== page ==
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Friday, October 6, 2017

He might as well just stay at his golf courses


Image result for trump golfingAnnouncement: Donald Trump is no longer the president of the United States.

Oh sure, he has the title and he has the bully pulpit – from which he’s bullying everyone from NBA players to people protesting white supremacists to DACA kids.

But he’s not actively governing the United States.

That work is happening elsewhere – in Congress, the courts, the Fed, the career civil service, lobbyists, and in the states. Or it’s not happening at all. 
 This is what leadership looks like: San Juan's Mayor Carmen Yulín Cruz

It’s not just that Trump lost the epic battle to repeal and replace the Affordable Care Act. Trump never understood the Affordable Care Act to begin with, and played no part in developing Republican alternatives.

The budget Trump submitted to Congress in March was dead on arrival. House Republicans ignored Trump’s request for $54 billion in cuts to departments and agencies and decided instead to cut non-defense spending by just $5 billion, and explode the defense budget.

The 9-page tax plan congressional Republicans and Trump unveiled last week only vaguely resembles Trump’s original tax proposal from April, and all the important decisions have been left to the tax-writing committees of Congress.

Trump’s relations with Senate Majority Leader Mitch McConnell and House Speaker Paul Ryan have become so strained they have no interest in looping him into policies before they have to.


Meanwhile, Trump has run out of Obama executive orders he can declare void. Major regulations, such as the EPA’s Clean Power Plan, can’t just be repealed. They have to go through a legal process that could take years.

Trump doesn’t seem to be aware of this. He told a cheering crowd in Alabama recently that he had ended the Clean Power Plan by executive order. “Did you see what I did to that? Boom, gone.”

Nope. The EPA will soon reveal its strategy for reversing the Plan, but whatever it is, environmental groups are almost certain to appeal it in the courts. Big businesses and utilities, fearing that the courts may rule against the administration, are lobbying the EPA to come up with a replacement rather than try to eliminate the Plan altogether.

Although General John Kelly has reduced White House chaos somewhat, the firings and shakeups are unremitting.

Trump’s Cabinet secretaries don’t seem to have a clue. Education Secretary Betsy DeVos still wants to spend taxpayer money on for-profit schools and colleges that cheat their students. Won’t happen. The EPA’s Scott Pruitt is trying to strip the agency of scientists. Another brainless scheme.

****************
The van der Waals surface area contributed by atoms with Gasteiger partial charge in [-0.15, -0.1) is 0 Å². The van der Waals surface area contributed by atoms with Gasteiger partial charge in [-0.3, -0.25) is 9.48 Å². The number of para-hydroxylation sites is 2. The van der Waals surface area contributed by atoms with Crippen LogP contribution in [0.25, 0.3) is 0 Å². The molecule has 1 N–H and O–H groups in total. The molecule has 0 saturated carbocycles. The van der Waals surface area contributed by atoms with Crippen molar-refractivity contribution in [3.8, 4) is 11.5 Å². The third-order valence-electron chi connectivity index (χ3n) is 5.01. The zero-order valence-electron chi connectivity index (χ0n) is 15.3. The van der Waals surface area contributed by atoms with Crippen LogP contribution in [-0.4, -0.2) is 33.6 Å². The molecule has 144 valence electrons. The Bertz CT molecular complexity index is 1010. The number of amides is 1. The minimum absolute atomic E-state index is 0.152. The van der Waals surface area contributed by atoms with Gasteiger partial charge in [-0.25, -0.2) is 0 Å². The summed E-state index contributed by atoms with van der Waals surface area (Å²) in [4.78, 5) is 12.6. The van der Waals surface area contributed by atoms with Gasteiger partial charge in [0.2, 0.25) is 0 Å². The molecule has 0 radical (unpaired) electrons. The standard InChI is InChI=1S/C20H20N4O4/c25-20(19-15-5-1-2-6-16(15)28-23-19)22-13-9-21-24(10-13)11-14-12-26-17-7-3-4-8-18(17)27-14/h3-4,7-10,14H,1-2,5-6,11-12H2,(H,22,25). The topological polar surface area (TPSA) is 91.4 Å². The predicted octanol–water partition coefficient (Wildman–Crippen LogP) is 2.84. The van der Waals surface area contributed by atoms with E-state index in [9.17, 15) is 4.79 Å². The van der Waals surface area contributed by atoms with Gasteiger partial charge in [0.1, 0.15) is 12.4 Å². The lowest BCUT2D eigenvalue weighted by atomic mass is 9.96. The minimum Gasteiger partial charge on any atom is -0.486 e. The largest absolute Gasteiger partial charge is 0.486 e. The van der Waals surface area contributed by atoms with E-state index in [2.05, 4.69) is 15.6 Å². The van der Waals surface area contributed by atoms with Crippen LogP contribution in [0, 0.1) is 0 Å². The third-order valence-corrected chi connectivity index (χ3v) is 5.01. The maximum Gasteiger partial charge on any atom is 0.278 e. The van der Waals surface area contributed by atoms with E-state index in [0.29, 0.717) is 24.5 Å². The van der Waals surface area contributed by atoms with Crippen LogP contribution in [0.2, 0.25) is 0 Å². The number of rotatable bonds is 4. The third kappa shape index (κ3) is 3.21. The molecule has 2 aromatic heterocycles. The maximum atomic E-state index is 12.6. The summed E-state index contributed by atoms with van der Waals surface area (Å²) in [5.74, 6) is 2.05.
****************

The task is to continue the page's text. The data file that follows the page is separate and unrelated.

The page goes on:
Treasury Secretary Steve Mnuchin still has no idea how to deal with Congress. He tried to persuade Republican House members to support Trump’s budget deal with the Democrats by asking them to do it “for me.”

Health and Human Service Secretary Tom Price wasn’t fired for his ethical breaches. If ethics were the criteria, most of the Trump administration would be gone. Price broke Trump’s cardinal rule, which was never to get bad headlines for Trump.  

Top echelons of departments and agencies are still empty. Trump has said “in many cases, we don’t want to fill those jobs,” which means decisions are being made by career civil servants and industry lobbyists.

By the start of September, more than a third of the leadership positions at the Federal Emergency Management Agency were still vacant. Not a good way to begin hurricane season. Puerto Rico, anyone?

As of mid-September, out of 599 key government positions that require Senate confirmation, Trump had made only 159 nominations, according to The Washington Post. Trump had yet to submit nominations for 320 positions.

Trump’s political clout is waning among Republicans. He couldn’t even get his pick elected to a Senate primary in Alabama, a state bulging with Trump voters.

Business leaders have deserted him over his remarks over Charlottesville. NFL owners have turned on him over his remarks about players. Tom Brady, who once called Trump “a good friend,” now calls him “divisive” and “wrong.” 

Don’t get me wrong. Trump is still a dangerous showman and conman – tweeting condemnations of critics and ranting before friendly crowds at his never-ending campaign rallies. 

He continues to fuel bigotry and meanness. 

He has reduced America’s standing in the world. 

His outbursts could start a nuclear war.

But when it comes to the actual work of governing America, Trump is becoming utterly and completely irrelevant.

ROBERT B. REICH is Chancellor's Professor of Public Policy at the University of California at Berkeley and Senior Fellow at the Blum Center for Developing Economies. He served as Secretary of Labor in the Clinton administration, for which Time Magazine named him one of the ten most effective cabinet secretaries of the twentieth century. He has written fourteen books, including the best sellers "Aftershock", "The Work of Nations," and "Beyond Outrage," and, his most recent, "Saving Capitalism." He is also a founding editor of the American Prospect magazine, chairman of Common Cause, a member of the American Academy of Arts and Sciences, and co-creator of the award-winning documentary, INEQUALITY FOR ALL.